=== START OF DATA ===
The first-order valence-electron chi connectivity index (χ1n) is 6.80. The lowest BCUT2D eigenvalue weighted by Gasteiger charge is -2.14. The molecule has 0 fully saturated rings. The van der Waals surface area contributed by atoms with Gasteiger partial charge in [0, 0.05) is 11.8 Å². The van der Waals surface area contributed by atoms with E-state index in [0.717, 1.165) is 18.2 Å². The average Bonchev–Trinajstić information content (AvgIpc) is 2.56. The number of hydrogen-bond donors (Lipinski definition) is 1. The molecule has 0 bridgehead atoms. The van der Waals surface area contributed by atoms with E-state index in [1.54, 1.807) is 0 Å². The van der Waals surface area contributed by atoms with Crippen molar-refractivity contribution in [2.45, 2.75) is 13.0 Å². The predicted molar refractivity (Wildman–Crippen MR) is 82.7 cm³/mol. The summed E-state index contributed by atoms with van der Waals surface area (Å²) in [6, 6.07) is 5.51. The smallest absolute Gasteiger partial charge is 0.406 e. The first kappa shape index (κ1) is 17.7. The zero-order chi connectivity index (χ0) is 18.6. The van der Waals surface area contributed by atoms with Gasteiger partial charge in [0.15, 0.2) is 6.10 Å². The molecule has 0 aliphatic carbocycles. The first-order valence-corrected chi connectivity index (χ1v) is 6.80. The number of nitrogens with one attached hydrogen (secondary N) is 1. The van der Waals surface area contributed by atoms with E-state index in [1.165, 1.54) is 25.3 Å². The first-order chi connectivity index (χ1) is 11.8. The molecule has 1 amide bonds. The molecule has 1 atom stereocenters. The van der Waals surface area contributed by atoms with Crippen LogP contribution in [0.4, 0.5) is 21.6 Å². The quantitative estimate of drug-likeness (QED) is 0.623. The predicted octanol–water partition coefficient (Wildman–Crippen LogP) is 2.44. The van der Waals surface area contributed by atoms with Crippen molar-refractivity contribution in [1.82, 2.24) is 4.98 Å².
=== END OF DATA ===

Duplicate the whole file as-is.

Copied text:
The first-order valence-electron chi connectivity index (χ1n) is 6.80. The lowest BCUT2D eigenvalue weighted by Gasteiger charge is -2.14. The molecule has 0 fully saturated rings. The van der Waals surface area contributed by atoms with Gasteiger partial charge in [0, 0.05) is 11.8 Å². The van der Waals surface area contributed by atoms with E-state index in [0.717, 1.165) is 18.2 Å². The average Bonchev–Trinajstić information content (AvgIpc) is 2.56. The number of hydrogen-bond donors (Lipinski definition) is 1. The molecule has 0 bridgehead atoms. The van der Waals surface area contributed by atoms with E-state index in [1.54, 1.807) is 0 Å². The van der Waals surface area contributed by atoms with Crippen molar-refractivity contribution in [2.45, 2.75) is 13.0 Å². The predicted molar refractivity (Wildman–Crippen MR) is 82.7 cm³/mol. The summed E-state index contributed by atoms with van der Waals surface area (Å²) in [6, 6.07) is 5.51. The smallest absolute Gasteiger partial charge is 0.406 e. The first kappa shape index (κ1) is 17.7. The zero-order chi connectivity index (χ0) is 18.6. The van der Waals surface area contributed by atoms with Gasteiger partial charge in [0.15, 0.2) is 6.10 Å². The molecule has 0 aliphatic carbocycles. The first-order valence-corrected chi connectivity index (χ1v) is 6.80. The number of nitrogens with one attached hydrogen (secondary N) is 1. The van der Waals surface area contributed by atoms with E-state index in [1.165, 1.54) is 25.3 Å². The first-order chi connectivity index (χ1) is 11.8. The molecule has 1 amide bonds. The molecule has 1 atom stereocenters. The van der Waals surface area contributed by atoms with Crippen LogP contribution in [0.4, 0.5) is 21.6 Å². The quantitative estimate of drug-likeness (QED) is 0.623. The predicted octanol–water partition coefficient (Wildman–Crippen LogP) is 2.44. The van der Waals surface area contributed by atoms with Crippen molar-refractivity contribution in [1.82, 2.24) is 4.98 Å².